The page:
The opinion of the court was delivered by: Hon. Anthony J. Battaglia U.S. Magistrate Judge
Finds of Fact and Conclusions of Law
This matter came on for a trial before the Honorable Anthony J. Battaglia, United States Magistrate Judge, pursuant to the written consent of all parties, on April 23, 2007. Plaintiff Edwin Shillington's claims against the United States of America under the Federal Tort Claims Act, 28 U.S.C. § 2680(h) ("FTCA") were tried to the Court. Dwight F. Ritter appeared on behalf of Plaintiff. Samuel Bettwy and David Wallace of the United States Attorney's Office appeared on behalf of the United
Plaintiff brought this action against the United States under the FTCA for injuries allegedly suffered as he was being processed through the immigration arrival gate of Lindbergh Field in San Diego, California on May 6, 2004. Plaintiff's complaint was filed on August 23, 2005. Plaintiff alleges that the Border Patrol agents improperly detained him and used unreasonable force against him while he was detained in secondary inspection. Plaintiff claims that a border patrol agent grabbed him by the neck and slammed his body into a chair causing severe bodily injuries. Plaintiff alleges that he suffered physical pain and permanent injury to his cervical spinal area as a result of the Border Patrol agents conduct on May 6, 2004. Plaintiff's complaint alleges causes of action under state law for assault and battery, negligence and negligent supervision, false imprisonment and false arrest.*fn1 Plaintiff seeks damages for injuries suffered. Defendant argued that any force used by the Border Patrol agents was both reasonable and necessary under the circumstances.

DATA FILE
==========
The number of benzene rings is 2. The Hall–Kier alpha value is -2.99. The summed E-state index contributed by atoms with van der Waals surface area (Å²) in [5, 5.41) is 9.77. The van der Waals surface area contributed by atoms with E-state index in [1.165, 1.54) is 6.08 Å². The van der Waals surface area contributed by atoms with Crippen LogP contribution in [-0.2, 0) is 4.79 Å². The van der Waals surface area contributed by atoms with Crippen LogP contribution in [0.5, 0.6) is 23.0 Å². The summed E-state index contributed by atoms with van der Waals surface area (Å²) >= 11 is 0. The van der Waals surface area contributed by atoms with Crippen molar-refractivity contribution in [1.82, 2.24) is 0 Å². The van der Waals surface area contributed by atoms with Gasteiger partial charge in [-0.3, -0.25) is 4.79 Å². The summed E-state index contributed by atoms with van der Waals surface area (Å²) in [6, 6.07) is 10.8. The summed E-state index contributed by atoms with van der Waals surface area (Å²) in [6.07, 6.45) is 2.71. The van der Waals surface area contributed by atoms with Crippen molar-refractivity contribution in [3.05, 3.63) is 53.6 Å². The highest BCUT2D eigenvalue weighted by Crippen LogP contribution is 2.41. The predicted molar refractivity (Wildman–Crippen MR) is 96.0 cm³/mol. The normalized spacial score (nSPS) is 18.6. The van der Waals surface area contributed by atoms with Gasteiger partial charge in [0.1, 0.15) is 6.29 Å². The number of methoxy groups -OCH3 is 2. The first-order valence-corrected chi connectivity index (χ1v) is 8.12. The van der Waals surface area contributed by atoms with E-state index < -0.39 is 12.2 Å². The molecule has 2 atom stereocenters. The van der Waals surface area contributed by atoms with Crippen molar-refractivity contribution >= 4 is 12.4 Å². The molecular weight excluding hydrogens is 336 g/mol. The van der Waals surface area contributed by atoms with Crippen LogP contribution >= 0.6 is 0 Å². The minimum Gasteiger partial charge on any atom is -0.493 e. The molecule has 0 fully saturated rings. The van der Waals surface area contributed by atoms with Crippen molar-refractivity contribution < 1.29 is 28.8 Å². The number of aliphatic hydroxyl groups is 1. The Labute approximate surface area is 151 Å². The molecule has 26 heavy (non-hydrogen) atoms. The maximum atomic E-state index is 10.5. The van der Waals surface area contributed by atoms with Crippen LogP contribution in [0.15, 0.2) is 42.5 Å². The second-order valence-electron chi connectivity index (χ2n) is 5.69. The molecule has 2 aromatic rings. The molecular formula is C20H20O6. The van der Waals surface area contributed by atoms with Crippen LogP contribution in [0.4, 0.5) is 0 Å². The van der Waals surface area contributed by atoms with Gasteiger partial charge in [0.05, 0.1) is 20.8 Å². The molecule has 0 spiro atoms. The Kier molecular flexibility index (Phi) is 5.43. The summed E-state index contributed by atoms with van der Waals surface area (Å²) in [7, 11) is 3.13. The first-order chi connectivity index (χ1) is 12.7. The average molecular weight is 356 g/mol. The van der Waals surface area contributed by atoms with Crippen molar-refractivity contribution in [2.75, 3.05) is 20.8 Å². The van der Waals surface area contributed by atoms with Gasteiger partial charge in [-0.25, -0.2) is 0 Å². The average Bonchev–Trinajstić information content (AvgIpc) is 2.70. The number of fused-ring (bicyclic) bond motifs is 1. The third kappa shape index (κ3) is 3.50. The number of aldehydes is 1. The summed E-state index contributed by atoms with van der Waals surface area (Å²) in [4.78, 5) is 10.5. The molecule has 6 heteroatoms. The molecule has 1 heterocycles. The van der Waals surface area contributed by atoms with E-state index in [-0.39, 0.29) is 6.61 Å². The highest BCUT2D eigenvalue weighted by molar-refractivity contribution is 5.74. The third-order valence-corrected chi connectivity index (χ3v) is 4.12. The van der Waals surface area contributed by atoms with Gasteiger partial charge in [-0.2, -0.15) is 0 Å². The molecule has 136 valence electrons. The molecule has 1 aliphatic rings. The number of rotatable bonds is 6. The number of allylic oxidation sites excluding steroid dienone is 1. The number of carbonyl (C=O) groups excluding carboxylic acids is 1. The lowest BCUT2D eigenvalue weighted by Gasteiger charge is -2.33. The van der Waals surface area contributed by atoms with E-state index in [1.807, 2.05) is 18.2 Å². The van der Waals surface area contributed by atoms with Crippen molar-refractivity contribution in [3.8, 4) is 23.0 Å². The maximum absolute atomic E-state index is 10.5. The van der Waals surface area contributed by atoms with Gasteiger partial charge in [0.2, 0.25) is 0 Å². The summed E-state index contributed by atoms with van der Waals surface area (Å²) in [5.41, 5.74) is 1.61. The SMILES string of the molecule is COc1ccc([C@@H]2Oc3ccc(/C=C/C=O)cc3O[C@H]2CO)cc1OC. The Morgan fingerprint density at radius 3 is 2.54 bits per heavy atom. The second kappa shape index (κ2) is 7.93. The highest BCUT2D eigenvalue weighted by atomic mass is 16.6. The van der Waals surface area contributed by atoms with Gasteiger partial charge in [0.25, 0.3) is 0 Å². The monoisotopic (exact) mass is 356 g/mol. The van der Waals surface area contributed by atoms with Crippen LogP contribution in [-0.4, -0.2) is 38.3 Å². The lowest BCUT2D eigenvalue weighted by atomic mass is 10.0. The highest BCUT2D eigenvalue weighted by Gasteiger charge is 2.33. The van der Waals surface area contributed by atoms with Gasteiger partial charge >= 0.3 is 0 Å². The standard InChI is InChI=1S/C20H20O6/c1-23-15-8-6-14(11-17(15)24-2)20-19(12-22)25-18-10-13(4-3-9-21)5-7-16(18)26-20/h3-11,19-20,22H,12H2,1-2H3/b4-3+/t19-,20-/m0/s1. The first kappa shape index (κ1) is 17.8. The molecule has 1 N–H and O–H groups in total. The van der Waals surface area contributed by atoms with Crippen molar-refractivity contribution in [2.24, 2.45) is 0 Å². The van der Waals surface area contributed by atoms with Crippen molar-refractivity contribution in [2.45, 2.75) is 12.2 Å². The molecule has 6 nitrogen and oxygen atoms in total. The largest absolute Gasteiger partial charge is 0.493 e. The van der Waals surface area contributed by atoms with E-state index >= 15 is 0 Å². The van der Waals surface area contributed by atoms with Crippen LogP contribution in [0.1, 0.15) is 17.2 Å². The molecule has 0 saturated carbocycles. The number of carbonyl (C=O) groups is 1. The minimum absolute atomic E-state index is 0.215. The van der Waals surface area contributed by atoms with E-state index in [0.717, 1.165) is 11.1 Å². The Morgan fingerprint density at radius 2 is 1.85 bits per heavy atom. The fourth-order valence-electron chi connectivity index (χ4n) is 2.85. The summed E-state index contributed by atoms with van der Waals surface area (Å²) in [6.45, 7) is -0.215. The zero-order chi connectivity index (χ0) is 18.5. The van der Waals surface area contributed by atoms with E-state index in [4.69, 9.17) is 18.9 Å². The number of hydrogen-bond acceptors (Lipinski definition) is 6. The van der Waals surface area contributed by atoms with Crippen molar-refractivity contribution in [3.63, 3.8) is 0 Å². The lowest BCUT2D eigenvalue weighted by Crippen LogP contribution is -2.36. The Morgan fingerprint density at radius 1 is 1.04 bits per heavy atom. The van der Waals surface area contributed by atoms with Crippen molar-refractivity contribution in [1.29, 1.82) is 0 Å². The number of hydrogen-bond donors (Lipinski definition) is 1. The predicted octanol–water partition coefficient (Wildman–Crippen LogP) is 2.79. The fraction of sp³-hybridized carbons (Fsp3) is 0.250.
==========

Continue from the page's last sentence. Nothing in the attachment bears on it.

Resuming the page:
The Court having heard and considered the evidence both oral and documentary, the arguments of counsel, and being fully advised, makes the following findings of fact and conclusions of law based upon the preponderance of the evidence admitted at trial:
The Court makes the following findings of fact:*fn2
1. Plaintiff left San Diego to go to Cabo San Lucas Mexico to attend a conference (World Molecular Engineering) with fellow students and professors from Scripps Research Institute (SRI). Plaintiff was one of about 100 passengers returning to Lindbergh Field on May 6, 2004 in San Diego. After exiting the international arrival gate, all of the passengers, including the Plaintiff proceeded to the lanes for immigration inspection by officers of the United States Customs and Border Patrol ("CBP").
2. When Plaintiff reached the primary inspector, CBP Officer Videna, he presented his passport and Form I-94, but the record indicates that he did not present a Form DS-2019,*fn3 which is a Department of State form that shows whether the alien is a student in good standing at the school they are attending.
3. Plaintiff was instructed by CBP Officer Videna to take a seat along the wall outside Secondary inspection. Plaintiff did not comply with the instructions. Officer Videna had to repeat the instructions several more times before Plaintiff complied.